Virtual Reality Modelling Language (VRML) is the start of a new era for medicine and the World Wide Web (WWW). Scientists can use VRML across the Internet to explore new three-dimensional (3D) worlds, share concepts and collaborate together in a virtual environment. VRML enables the generation of virtual environments through the use of geometric, spatial and colour data structures to represent 3D objects and scenes. In medicine, researchers often want to interact with scientific data, which in several instances may also be dynamic (e.g. MRI data). This data is often very large and is difficult to visualise. A 3D graphical representation can make the information contained in such large data sets more understandable and easier to interpret. Fast networks and satellites can reliably transfer large data sets from computer to computer. This has led to the adoption of remote tale-working in many applications including medical applications. Radiology experts, for example, can view and inspect in near real-time a 3D data set acquired from a patient who is in another part of the world. Such technology is destined to improve the quality of life for many people. This paper introduces VRML (including some technical details) and discusses the advantages of VRML in application developing. PMID:9506396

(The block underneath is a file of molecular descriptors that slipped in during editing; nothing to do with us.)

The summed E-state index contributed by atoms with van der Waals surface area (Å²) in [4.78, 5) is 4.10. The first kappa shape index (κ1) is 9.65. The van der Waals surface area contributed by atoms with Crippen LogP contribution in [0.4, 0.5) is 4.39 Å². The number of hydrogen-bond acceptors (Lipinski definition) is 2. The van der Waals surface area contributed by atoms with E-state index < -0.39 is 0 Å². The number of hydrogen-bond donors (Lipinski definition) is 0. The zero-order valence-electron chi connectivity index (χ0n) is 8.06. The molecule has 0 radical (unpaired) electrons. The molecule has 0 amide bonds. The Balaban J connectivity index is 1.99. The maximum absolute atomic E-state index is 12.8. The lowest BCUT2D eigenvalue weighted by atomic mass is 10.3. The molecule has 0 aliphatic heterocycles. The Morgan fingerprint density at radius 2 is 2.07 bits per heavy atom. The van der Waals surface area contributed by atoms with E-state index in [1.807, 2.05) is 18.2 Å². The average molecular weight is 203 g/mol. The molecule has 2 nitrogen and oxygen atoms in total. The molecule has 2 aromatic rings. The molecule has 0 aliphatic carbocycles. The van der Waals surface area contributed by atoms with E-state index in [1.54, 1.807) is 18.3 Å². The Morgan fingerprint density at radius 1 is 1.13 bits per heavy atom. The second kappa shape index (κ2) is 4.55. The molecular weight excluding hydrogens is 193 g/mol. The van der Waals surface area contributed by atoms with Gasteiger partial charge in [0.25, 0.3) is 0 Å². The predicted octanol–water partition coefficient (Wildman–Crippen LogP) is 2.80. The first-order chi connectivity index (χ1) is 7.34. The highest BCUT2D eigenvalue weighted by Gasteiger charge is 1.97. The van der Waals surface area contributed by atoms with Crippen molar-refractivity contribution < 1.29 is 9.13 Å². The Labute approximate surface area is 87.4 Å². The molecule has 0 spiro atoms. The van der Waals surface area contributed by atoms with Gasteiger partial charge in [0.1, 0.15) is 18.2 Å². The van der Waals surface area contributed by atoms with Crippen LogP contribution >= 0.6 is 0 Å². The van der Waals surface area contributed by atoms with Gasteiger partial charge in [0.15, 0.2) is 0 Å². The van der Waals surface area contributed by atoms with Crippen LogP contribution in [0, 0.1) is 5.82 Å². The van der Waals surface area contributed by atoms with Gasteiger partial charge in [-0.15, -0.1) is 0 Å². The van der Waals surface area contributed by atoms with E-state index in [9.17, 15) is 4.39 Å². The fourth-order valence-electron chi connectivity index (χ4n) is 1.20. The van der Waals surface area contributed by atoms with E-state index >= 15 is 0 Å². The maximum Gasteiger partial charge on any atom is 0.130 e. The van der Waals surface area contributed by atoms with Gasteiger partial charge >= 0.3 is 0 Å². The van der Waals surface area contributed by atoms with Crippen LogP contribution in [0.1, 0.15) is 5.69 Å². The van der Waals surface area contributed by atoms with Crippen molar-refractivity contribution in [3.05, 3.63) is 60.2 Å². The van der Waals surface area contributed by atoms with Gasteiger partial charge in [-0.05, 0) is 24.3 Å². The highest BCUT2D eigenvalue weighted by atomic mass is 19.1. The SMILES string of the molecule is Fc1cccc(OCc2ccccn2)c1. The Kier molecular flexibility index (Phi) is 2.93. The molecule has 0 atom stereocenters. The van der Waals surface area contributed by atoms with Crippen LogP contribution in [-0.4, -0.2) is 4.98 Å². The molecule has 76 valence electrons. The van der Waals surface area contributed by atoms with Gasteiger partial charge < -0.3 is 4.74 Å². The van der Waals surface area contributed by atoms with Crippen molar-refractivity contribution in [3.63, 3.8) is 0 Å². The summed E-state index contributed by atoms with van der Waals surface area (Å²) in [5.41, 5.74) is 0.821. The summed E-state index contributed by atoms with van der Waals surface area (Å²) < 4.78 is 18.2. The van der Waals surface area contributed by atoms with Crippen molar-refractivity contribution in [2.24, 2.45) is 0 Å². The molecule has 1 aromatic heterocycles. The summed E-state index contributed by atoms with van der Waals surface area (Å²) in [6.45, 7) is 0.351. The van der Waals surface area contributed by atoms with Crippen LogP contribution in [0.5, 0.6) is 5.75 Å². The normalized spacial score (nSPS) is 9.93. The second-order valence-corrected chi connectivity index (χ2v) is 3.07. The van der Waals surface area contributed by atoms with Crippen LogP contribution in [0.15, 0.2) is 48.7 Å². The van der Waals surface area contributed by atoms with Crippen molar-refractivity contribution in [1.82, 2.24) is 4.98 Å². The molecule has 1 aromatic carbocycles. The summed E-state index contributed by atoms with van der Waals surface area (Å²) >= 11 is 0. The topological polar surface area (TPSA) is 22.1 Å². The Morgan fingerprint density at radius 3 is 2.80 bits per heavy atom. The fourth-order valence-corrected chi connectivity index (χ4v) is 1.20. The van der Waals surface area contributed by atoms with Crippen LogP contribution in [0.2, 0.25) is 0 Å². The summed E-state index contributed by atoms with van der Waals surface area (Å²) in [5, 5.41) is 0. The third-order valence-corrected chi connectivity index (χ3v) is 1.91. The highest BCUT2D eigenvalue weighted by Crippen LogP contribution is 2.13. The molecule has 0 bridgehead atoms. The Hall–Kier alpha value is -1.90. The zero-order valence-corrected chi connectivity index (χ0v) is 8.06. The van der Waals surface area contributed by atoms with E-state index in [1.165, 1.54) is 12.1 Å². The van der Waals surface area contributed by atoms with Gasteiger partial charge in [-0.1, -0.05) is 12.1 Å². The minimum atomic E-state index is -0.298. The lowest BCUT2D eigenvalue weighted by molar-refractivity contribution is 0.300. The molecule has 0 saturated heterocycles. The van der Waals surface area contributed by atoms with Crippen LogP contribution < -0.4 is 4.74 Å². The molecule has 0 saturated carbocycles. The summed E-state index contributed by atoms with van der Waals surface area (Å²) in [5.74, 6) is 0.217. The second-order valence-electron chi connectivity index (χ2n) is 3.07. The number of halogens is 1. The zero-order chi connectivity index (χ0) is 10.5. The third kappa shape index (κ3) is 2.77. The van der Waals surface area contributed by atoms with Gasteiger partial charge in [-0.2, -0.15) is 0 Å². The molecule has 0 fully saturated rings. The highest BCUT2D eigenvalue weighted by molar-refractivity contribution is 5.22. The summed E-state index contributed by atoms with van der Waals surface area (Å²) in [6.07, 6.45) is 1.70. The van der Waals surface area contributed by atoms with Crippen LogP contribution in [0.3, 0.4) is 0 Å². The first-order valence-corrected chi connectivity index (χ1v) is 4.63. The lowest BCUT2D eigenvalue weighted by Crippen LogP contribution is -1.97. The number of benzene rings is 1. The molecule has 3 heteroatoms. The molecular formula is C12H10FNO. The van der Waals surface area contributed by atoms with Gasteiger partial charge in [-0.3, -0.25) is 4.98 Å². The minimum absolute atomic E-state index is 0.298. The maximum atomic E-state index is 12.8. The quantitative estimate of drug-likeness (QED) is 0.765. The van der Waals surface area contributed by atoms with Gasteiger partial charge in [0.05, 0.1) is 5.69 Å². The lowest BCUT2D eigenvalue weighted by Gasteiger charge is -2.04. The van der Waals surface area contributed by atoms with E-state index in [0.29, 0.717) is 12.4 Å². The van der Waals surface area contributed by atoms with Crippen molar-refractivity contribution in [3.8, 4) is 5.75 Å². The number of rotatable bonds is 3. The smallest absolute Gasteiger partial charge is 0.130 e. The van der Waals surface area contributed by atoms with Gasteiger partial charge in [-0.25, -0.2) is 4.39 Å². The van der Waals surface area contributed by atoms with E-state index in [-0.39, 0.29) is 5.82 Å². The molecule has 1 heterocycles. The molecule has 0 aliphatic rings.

4. 3D animation of facial plastic surgery based on computer graphics

    NASA Astrophysics Data System (ADS)

    Zhang, Zonghua; Zhao, Yan

    2013-12-01

    More and more people, especial women, are getting desired to be more beautiful than ever. To some extent, it becomes true because the plastic surgery of face was capable in the early 20th and even earlier as doctors just dealing with war injures of face. However, the effect of post-operation is not always satisfying since no animation could be seen by the patients beforehand. In this paper, by combining plastic surgery of face and computer graphics, a novel method of simulated appearance of post-operation will be given to demonstrate the modified face from different viewpoints. The 3D human face data are obtained by using 3D fringe pattern imaging systems and CT imaging systems and then converted into STL (STereo Lithography) file format. STL file is made up of small 3D triangular primitives. The triangular mesh can be reconstructed by using hash function. Top triangular meshes in depth out of numbers of triangles must be picked up by ray-casting technique. Mesh deformation is based on the front triangular mesh in the process of simulation, which deforms interest area instead of control points. Experiments on face model show that the proposed 3D animation facial plastic surgery can effectively demonstrate the simulated appearance of post-operation.

  5. Interactive 3-D graphics workstations in stereotaxy: clinical requirements, algorithms, and solutions

    NASA Astrophysics Data System (ADS)

    Ehricke, Hans-Heino; Daiber, Gerhard; Sonntag, Ralf; Strasser, Wolfgang; Lochner, Mathias; Rudi, Lothar S.; Lorenz, Walter J.

    1992-09-01